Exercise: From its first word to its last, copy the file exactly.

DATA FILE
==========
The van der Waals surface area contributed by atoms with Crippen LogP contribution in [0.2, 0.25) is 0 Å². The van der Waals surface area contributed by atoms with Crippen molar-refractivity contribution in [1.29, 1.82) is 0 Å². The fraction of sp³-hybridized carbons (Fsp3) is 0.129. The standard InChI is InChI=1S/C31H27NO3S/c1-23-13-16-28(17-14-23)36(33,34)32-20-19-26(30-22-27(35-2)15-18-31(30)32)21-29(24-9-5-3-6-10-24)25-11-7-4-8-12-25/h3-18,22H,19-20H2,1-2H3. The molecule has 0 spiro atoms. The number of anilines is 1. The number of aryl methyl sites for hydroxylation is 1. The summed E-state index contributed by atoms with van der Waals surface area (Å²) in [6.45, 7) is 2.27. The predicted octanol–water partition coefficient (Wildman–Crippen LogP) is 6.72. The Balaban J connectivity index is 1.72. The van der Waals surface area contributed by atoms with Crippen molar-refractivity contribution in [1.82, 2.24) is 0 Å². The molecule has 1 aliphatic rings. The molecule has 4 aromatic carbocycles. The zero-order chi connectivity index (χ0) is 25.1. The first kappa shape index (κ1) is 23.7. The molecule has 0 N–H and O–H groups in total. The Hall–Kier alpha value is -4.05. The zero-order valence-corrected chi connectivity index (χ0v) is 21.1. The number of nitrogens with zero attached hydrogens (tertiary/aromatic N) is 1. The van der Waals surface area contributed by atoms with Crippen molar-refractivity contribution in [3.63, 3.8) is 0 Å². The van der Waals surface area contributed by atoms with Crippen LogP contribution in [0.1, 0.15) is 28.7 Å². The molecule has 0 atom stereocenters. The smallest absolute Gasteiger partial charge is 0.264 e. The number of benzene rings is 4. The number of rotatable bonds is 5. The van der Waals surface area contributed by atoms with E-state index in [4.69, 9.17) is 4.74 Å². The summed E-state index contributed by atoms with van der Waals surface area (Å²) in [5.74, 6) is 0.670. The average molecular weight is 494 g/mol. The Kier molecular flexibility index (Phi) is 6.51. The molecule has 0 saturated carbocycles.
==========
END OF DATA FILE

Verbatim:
The van der Waals surface area contributed by atoms with Crippen LogP contribution in [0.2, 0.25) is 0 Å². The van der Waals surface area contributed by atoms with Crippen molar-refractivity contribution in [1.29, 1.82) is 0 Å². The fraction of sp³-hybridized carbons (Fsp3) is 0.129. The standard InChI is InChI=1S/C31H27NO3S/c1-23-13-16-28(17-14-23)36(33,34)32-20-19-26(30-22-27(35-2)15-18-31(30)32)21-29(24-9-5-3-6-10-24)25-11-7-4-8-12-25/h3-18,22H,19-20H2,1-2H3. The molecule has 0 spiro atoms. The number of anilines is 1. The number of aryl methyl sites for hydroxylation is 1. The summed E-state index contributed by atoms with van der Waals surface area (Å²) in [6.45, 7) is 2.27. The predicted octanol–water partition coefficient (Wildman–Crippen LogP) is 6.72. The Balaban J connectivity index is 1.72. The van der Waals surface area contributed by atoms with Crippen molar-refractivity contribution in [1.82, 2.24) is 0 Å². The molecule has 1 aliphatic rings. The molecule has 4 aromatic carbocycles. The zero-order chi connectivity index (χ0) is 25.1. The first kappa shape index (κ1) is 23.7. The molecule has 0 N–H and O–H groups in total. The Hall–Kier alpha value is -4.05. The zero-order valence-corrected chi connectivity index (χ0v) is 21.1. The number of nitrogens with zero attached hydrogens (tertiary/aromatic N) is 1. The van der Waals surface area contributed by atoms with Crippen molar-refractivity contribution in [3.63, 3.8) is 0 Å². The van der Waals surface area contributed by atoms with Crippen LogP contribution in [0.1, 0.15) is 28.7 Å². The molecule has 0 atom stereocenters. The smallest absolute Gasteiger partial charge is 0.264 e. The number of benzene rings is 4. The number of rotatable bonds is 5. The van der Waals surface area contributed by atoms with E-state index in [4.69, 9.17) is 4.74 Å². The summed E-state index contributed by atoms with van der Waals surface area (Å²) in [5.74, 6) is 0.670. The average molecular weight is 494 g/mol. The Kier molecular flexibility index (Phi) is 6.51. The molecule has 0 saturated carbocycles.